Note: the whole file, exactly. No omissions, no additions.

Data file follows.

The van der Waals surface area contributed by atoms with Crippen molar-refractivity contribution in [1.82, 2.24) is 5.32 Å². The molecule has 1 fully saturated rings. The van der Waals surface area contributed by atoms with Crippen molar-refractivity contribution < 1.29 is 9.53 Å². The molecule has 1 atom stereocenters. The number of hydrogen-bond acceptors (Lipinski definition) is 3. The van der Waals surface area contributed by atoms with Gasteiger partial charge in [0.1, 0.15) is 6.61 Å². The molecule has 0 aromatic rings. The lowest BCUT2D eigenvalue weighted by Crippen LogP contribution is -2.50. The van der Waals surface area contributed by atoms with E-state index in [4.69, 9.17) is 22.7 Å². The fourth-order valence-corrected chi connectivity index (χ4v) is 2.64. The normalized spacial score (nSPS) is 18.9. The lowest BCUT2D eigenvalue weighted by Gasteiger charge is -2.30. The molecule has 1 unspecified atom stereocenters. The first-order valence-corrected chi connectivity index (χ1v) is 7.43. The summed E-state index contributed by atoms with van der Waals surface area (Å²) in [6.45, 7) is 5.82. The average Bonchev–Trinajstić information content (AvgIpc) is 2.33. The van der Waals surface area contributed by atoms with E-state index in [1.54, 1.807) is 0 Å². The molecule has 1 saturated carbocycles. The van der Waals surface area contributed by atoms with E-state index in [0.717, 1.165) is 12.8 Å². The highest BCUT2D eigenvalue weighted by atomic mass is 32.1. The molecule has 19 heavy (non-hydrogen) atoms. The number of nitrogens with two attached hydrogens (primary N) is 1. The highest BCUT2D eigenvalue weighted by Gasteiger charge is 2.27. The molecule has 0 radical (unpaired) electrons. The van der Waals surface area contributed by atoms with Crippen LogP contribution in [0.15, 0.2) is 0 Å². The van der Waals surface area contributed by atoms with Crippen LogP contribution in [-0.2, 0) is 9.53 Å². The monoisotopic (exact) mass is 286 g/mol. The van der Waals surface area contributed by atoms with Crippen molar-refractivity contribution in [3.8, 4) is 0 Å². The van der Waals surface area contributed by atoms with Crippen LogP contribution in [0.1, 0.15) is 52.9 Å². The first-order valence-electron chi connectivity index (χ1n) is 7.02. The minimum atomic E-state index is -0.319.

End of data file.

The van der Waals surface area contributed by atoms with Crippen molar-refractivity contribution in [1.82, 2.24) is 5.32 Å². The molecule has 1 fully saturated rings. The van der Waals surface area contributed by atoms with Crippen molar-refractivity contribution < 1.29 is 9.53 Å². The molecule has 1 atom stereocenters. The number of hydrogen-bond acceptors (Lipinski definition) is 3. The van der Waals surface area contributed by atoms with Gasteiger partial charge in [0.1, 0.15) is 6.61 Å². The molecule has 0 aromatic rings. The lowest BCUT2D eigenvalue weighted by Crippen LogP contribution is -2.50. The van der Waals surface area contributed by atoms with E-state index in [4.69, 9.17) is 22.7 Å². The fourth-order valence-corrected chi connectivity index (χ4v) is 2.64. The normalized spacial score (nSPS) is 18.9. The lowest BCUT2D eigenvalue weighted by Gasteiger charge is -2.30. The molecule has 1 unspecified atom stereocenters. The first-order valence-corrected chi connectivity index (χ1v) is 7.43. The summed E-state index contributed by atoms with van der Waals surface area (Å²) in [6.45, 7) is 5.82. The average Bonchev–Trinajstić information content (AvgIpc) is 2.33. The van der Waals surface area contributed by atoms with E-state index in [1.54, 1.807) is 0 Å². The molecule has 1 saturated carbocycles. The van der Waals surface area contributed by atoms with E-state index in [0.717, 1.165) is 12.8 Å². The highest BCUT2D eigenvalue weighted by atomic mass is 32.1. The molecule has 19 heavy (non-hydrogen) atoms. The number of nitrogens with two attached hydrogens (primary N) is 1. The highest BCUT2D eigenvalue weighted by Gasteiger charge is 2.27. The molecule has 0 radical (unpaired) electrons. The van der Waals surface area contributed by atoms with Crippen LogP contribution in [0.15, 0.2) is 0 Å². The van der Waals surface area contributed by atoms with Crippen LogP contribution in [-0.2, 0) is 9.53 Å². The monoisotopic (exact) mass is 286 g/mol. The van der Waals surface area contributed by atoms with Crippen molar-refractivity contribution in [3.8, 4) is 0 Å². The van der Waals surface area contributed by atoms with Crippen LogP contribution in [0.1, 0.15) is 52.9 Å². The first-order valence-electron chi connectivity index (χ1n) is 7.02. The minimum atomic E-state index is -0.319.